For practitioners of Witchcraft stemming from Gardner’s Wicca, warlock is a dirty word. There seems to be no a shortage of practitioners who will loudly “inform” those of us who identify as warlocks, that it is an insult, meaning “oath-breaker” and especially the breaker of an oath one has made to their coven. Never mind that this isn’t actually true.
Warlock used to mean “one who breaks an oath” (a charge first leveled in the 14th century by Christian authorities, so consider the source) but that hasn’t been its’ definition for over 500 years. Consider also that in places such as Scotland, the word has simply meant “a male witch” for five centuries. So, what we have in the face of those who still insist on using the word’s oath-breaking connotations, is the knowledge that they are engaging in an etymological fallacy.
An etymological fallacy is a linguistic misconception. It’s the insistence that a word’s “true meaning” lies in its original definition. That’s simply not how language works. Words change meanings all the time. Consider that “homophobic” no longer applies only to those who are literally phobic (i.e. experiencing fear) but to all those who negatively view homosexuality. The term “witch,” used to be an accepted term for “ugly old woman” but I challenge anyone to try and tell that to my Sisters of the Art and escape with their hides intact. Women practicing the Craft worked to reclaim “witch” from its biased and negative past and were largely successful. Some men are trying to do the same with warlock.
When I have spoken about my choice to identify as a warlock it has been met with interest from some, but most often with suspicion and even ridicule by those who identify as Pagan. Beside the out-dated assertion that it means “oath-breaker” (and I can only assume that those who perpetuate this definition are simply ignorant of the fallacy of such a claim) I have been told that the word is “silly” at best, and oppressive to women at worst; the explanation being that to use a gender-specific term will only divide us. (This, coming from those who often use the gender-exclusive term “priestess” without batting an eyelash.)
I feel that to adopt such a term better enables us as men to delve into what it means to be a man practicing witchcraft; to seek the Sacred Masculine in relation to the Sacred Feminine. It can help teach us how to be better men so that we can be better to women, to ourselves, and to the world. When I call myself a warlock, I am not seeking to make myself better than women, I am reaching deep inside and embracing all of my parts; I’m exploring and redefining masculinity in a way that includes the spiritual, the magical, and the sexual.
A warlock is simply a man who practices witchcraft. Here there is the connotation of going against established gender-roles. Witchcraft is often thought of as feminine. Much like in the Old Norse stories where Odin learns the “women’s magic” from Freya, a warlock has rejected the notion that men must be masters of women. A warlock has confronted his own demons and because of this can be a full ally to women as an equal. As warlocks, we reject the roles that society hands to us and we create our own. We are strong… strong enough to be equals with those around us… strong enough to learn the magic that society tells us would emasculate us… strong enough to stand up to those who —in their ignorance— would tell us that we cannot be who we are because their particular custom thrives on insults and mob mentality. A warlock is a man who is complete within himself. For men in the Craft, the warlock represents our highest ideal.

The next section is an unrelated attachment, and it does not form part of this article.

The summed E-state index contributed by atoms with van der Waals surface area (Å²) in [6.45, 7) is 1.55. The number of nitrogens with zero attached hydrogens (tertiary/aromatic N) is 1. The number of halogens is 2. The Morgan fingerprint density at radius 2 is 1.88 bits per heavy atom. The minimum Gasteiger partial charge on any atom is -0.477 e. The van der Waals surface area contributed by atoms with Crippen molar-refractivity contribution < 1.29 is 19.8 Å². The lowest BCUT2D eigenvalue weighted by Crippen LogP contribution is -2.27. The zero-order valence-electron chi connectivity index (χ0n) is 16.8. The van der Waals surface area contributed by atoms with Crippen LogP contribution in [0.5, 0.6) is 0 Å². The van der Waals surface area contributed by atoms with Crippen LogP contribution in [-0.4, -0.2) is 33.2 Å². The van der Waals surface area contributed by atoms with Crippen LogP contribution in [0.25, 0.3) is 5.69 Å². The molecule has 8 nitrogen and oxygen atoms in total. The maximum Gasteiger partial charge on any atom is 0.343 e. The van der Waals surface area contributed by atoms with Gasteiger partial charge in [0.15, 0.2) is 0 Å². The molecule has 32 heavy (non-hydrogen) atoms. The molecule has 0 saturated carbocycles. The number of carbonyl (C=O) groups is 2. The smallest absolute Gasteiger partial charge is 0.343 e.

Each of us has our own mysteries. Women have been exploring theirs for a long time. While politically this was born from being oppressed, it is worth noting that in a patriarchy there are no winners. Even men are oppressed under patriarchal rule, though ours is less overt. Just as women are forced into certain roles in order to “fit in,” men also are expected to conform to a set of ideals that would deny us our very hearts. Our masculinity is a temporary condition and one that depends on conformity. We are taught that the ideal man does not show emotion… revels in violence… Fit the mold and you are a “real man,” but deny any of these qualities and your masculinity is in danger of being revoked. The fear of this is so strong that it has stunted the development of males across the globe for generations. Only when we can embrace our vulnerability can we be free of the chains that bind us. A warlock casts aside those chains in favor of true freedom; any “oaths” or “wicked vows” that would keep us from our true potential must be rejected if we are to be authentic. If we seek the deeper magic then we must be prepared to stand outside what is “proper” for our station… we must embrace the ideals of the warlock and remember that in order to embody deep magic we cannot live a life in accordance to the rules of another. We must rise up and claim our power. The act of naming oneself “warlock” is one magical step toward that goal.